Monday, December 7, 2009

Modeling States for Business People

In a model intended for business people I prefer to model states as subclasses. Some say this is not a good idea, but I'm going to give you what I think are some pretty compelling reasons for why it is.

Modeling states as an enumeration is pretty standard, so I don't think I need to go into the details here. What I do want to go into is how subclasses are very similar, yet have more benefits.

UML 1.x generalizations used to have a "discriminator", which was a value (string, integer, enumeration, or whatever) to represent each subclass. Every subclass had its own discriminator value, which made the discriminator look an awful lot like an enumeration. (Discriminators have now morphed into a similar but more complex notion of "powertypes" in UML 2.)

A subclass per state specifies the equivalent of enumeration literals while also specifying which states should have additional properties and constraints. There are many cases where a thing in a state has different properties than that thing in a different state. For example, an Unfilled Customer Order should not have a shipment tracking number, but a Filled Customer Order should have one. Reifying these states as sub-classifications allows us to capture this business rule.

Without subclasses, all we could capture is two unrelated facts, as an enumeration (filled and unfilled) and an optional shipment tracking number. Business people naturally understand the sub-classification in a concept model without explanation because it is how they think. (We could also use OCL, but it is just not natural for them.)

It's not necessary for every one of these subclasses to have different properties, which means we can generalize and say that states can be represented as subclasses.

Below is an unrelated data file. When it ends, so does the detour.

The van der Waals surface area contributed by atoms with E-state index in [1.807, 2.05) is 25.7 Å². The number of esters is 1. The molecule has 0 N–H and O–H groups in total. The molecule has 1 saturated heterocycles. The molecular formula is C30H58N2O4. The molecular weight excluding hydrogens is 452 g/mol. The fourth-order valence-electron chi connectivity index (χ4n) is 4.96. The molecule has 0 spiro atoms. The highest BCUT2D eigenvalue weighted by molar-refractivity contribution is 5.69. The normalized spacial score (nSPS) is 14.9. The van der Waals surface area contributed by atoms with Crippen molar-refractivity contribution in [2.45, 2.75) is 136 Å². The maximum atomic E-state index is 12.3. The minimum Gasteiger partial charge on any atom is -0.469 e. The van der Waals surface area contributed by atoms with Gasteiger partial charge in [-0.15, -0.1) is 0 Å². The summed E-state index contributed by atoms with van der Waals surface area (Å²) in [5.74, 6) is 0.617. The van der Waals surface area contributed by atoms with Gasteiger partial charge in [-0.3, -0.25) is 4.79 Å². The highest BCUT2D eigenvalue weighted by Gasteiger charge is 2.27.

UML allows a lot more flexibility with generalization sets than most programming languages and databases naturally support, so many technical people react with "you can't do that!" Well, the business people naturally understand such high-level models without explanation, especially when I run the model through my ├╝ber glossary generator that describes the generalization sets in plain, structured English.

Why can't business people have the classifications they envision directly in their models? One should be able to transform a model for business people (without technology limitations) into a target technology (perhaps with technology limitations). In fact, I can use the MDS ModelPro tool (also part of NoMagic's Cameo SOA+ plugin) to transform these models into Java, XSD, and DDL. These models work well for both business people and computers.

So, the reasons for using subclasses to represent states are that you can tie together unrelated facts with business rules, present models to business people that reflect how they think, and still be able to transform these models into technology artifacts.

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